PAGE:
The stars, gleaming with special brightness above the dunes and salt flats of the deserts of the Middle East and their environs, have always beckoned to the Arabs. They provided a celestial map for the ancient nomads, and later challenged the greatest minds of the Muslim world.
To all ancient civilizations, the night sky provided a fascinating and often frightening array of mysterious astronomical phenomena that even the greatest scholars could not explain: brilliant Venus and the North Star, meteors streaking suddenly across the blackness, curved shadows moving ominously across the moon and the sun, and comets blazing unexpectedly into view, their fiery tails warning of death, plague and defeat in the months ahead. But of all the scholars who sought to unravel those mysteries, few compared with those in the Islamic countries: the mathematicians, philosophers, astronomers and linguists who flocked to the Bait al-Hikmah, (The House of Wisdom) during the Abbasids' Golden Age in Baghdad or later expanded and extended their studies in Islamic Spain and transmitted their discoveries, concepts and theories to Europe.
In Golden-Age Baghdad, Muslim scholars often tended to be polymaths, i.e. scholars whose interests encompassed such disciplines as mathematics, philosophy, medicine and literature. As a result, most of the great scholars of the Golden Age not only pondered the problems of astronomy, but also built instruments to make observations and measurements or developed the mathematics needed to calculate and test their data. Thabit ibn Qurrah, for example, was primarily a mathematician, as was the great Muhammad ibn Musa al-Khwarazmi, but Ibn Qurrah also produced original work in astronomy and al-Khwarazmi developed important astronomical tables. The famous trio of scientists called the Banu Musa (the sons of Musa) were mathematicians and also contributed a book on celestial mechanics.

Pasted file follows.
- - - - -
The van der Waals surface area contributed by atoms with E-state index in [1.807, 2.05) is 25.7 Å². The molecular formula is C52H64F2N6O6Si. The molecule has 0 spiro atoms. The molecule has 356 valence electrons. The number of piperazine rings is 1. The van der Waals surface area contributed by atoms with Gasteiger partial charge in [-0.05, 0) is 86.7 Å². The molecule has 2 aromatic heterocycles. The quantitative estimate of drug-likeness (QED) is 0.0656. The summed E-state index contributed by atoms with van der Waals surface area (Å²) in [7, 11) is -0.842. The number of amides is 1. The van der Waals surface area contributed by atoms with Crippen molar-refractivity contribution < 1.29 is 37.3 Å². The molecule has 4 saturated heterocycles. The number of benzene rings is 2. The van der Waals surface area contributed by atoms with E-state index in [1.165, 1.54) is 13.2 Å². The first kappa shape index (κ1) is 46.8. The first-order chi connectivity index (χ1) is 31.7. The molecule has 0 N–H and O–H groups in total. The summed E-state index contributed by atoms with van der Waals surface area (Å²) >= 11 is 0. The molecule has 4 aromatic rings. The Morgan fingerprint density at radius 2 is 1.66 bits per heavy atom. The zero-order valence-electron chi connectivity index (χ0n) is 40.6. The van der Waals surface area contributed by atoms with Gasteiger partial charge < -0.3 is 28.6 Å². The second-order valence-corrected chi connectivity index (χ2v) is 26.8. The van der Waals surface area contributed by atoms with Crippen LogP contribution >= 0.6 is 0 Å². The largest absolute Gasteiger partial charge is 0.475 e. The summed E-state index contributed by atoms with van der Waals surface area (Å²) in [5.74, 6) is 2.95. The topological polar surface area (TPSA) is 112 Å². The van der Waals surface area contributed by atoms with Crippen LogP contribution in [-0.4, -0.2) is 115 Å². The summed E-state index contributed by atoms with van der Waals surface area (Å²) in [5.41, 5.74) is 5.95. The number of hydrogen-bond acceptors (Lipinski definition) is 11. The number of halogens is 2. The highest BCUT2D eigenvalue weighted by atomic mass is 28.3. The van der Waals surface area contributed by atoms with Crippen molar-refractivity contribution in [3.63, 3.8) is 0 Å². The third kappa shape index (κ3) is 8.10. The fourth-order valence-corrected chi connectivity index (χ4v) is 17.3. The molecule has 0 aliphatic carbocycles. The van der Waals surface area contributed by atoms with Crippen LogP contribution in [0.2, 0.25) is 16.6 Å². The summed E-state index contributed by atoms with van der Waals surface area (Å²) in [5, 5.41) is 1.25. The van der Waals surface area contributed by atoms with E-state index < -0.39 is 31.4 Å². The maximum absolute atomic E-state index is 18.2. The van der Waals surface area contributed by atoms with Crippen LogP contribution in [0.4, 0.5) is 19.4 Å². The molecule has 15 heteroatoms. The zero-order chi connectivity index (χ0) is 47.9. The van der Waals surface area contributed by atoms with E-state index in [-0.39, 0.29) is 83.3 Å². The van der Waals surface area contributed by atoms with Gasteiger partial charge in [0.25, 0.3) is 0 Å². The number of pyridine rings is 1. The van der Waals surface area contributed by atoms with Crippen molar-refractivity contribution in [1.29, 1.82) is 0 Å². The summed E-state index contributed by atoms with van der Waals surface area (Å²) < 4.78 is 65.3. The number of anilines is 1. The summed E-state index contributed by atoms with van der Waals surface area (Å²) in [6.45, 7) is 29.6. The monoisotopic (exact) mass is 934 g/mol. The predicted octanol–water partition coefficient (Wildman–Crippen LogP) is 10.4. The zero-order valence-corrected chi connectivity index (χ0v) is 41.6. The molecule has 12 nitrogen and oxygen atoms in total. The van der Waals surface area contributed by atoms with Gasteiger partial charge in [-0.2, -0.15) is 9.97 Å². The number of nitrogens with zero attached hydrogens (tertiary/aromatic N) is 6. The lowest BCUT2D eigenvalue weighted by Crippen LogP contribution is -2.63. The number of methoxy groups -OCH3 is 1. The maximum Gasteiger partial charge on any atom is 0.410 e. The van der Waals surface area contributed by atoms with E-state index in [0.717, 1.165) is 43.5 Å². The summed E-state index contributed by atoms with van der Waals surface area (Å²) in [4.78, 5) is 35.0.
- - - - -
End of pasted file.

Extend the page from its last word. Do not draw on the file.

The same was true in Islamic Spain. Men like Ibn Abi 'Ubaidah in the ninth century, Mashlah al-Majriti in the 10th century and al-Zarqali in the 11th century developed theories, corrected al-Khwarazmi's tables and built instruments, while al-Bitruj came up with a new theory of stellar movement. Al-Zarqali - Arzachel in the West - also contributed to the highly accurate compilation of astronomical data called the "Toledan Tables," and before the age drew to a close the Arabs had put their names on most of the important stars and planets and left a legacy of astronomical speculation still seen in such important astronomical and mathematical terms as "zenith," "nadir" and "azimuth," all clearly Arabic in origin.
For all those reasons, it was particularly appropriate for 22 Arab League countries to launch the first Arab satellite and for the first Arab astronaut to ride a space ship into orbit in 1985, the year when Halley's Comet, one of the wonders of astronomy, returned after 75 years. Altogether, these developments suggest not only the historical contributions of the Arab world to the study of astronomy, but also the extraordinary renaissance of scientific and technological learning in and throughout the Arab world in the past decade.